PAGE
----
Global Ties

As a globally integrated economy, Australia is a trusted economic partner globally and plays an integral role in Asia’s dynamic growth.

Australia’ experience and trade agreements facilitate the smooth flow of goods, services and investments with major economies across Asia, Europe and North America. 

International companies can tap into Australia’s deep business and cultural ties with Asia and longstanding links with Europe and North America to expand into or enter global value chains.

Australia has an open trading economy where:

  • 10 of the country’s top 12 export markets are within the Asian region
  • two-way trade in goods and services totalled A$673 billion in 2015–16
  • foreign investment stock totalled more than A$3 trillion as at June 2017
  • inward foreign direct investment stock reached A$796 billion in 2016.
Top 5 trading partners: China, USA, Japan, South Korea, UK

Charts from the Benchmark Report

The Australia Benchmark Report provides rich data demonstrating why there is no better place than Australia to do business. The report examines five key reasons for investing in Australia – Robust Economy, Dynamic Industries, Innovation and Skills, Global Ties and Strong Foundations – and compares Australia’s credentials with other countries.

Charts can be downloaded and saved as images for use in reports and presentations (when using please reference

Australia's Top 12 Exports
1.  Australia’s Top 12 Export Markets
Australia’s integration with the dynamic Asian region is driving wealth creation and overall economic growth. Of the top 12 export markets in 2016, 10 were in the Asian region and all were rated above investment-grade. Their combined value was around A$227 billion, making up more than two-thirds of Australia’s total goods and services export earnings of A$330 billion in 2016.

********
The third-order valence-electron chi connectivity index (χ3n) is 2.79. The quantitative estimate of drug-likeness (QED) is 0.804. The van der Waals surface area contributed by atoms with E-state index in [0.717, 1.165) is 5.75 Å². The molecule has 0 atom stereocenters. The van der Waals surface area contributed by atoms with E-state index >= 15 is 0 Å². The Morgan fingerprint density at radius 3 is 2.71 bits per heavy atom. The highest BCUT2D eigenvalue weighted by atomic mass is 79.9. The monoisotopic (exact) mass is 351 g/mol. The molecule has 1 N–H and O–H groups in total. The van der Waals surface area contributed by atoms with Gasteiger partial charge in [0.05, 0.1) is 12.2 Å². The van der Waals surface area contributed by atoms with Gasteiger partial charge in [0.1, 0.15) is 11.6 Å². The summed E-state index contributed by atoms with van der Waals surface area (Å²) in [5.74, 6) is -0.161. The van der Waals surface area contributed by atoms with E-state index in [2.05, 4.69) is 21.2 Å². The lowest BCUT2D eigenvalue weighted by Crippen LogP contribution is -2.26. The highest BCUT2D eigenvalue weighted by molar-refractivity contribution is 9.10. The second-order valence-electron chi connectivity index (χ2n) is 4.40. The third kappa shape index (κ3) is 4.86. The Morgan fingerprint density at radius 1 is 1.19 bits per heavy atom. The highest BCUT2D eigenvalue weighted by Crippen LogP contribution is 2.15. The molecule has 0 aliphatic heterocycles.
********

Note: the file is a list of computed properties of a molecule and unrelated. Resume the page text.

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Strong Two-Way Trade
2.  Strong Two-way Trade
Australia’s two-way trade in goods and services in 2016 totalled A$673 billion, making up about 40 per cent of nominal GDP. The Asian region accounted for 62 per cent of Australia’s total trade in 2016, with a compound annual growth rate of 5.6 per cent since 2006. Nine of Australia’s 12 largest markets – with a total trade value of around A$373 billion – are within the region, reflecting the nation’s competitive location and growing economic ties with the fast-growing region.
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Successful Trading Economy
3.  Successful Trading Economy
Australia’s export volumes have increased as the inflow of foreign direct investment over the past decade translates into new production capacity. The export value of goods and services improved in 2016, with robust growth in mineral and fuel exports. Services exports increased by over nine per cent in 2016 and contributed A$71 billion to export earnings, thanks to strong growth in education and tourism services.
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High-Growth Destination for Foreign Investment
4.  High-growth Destination for Foreign Investment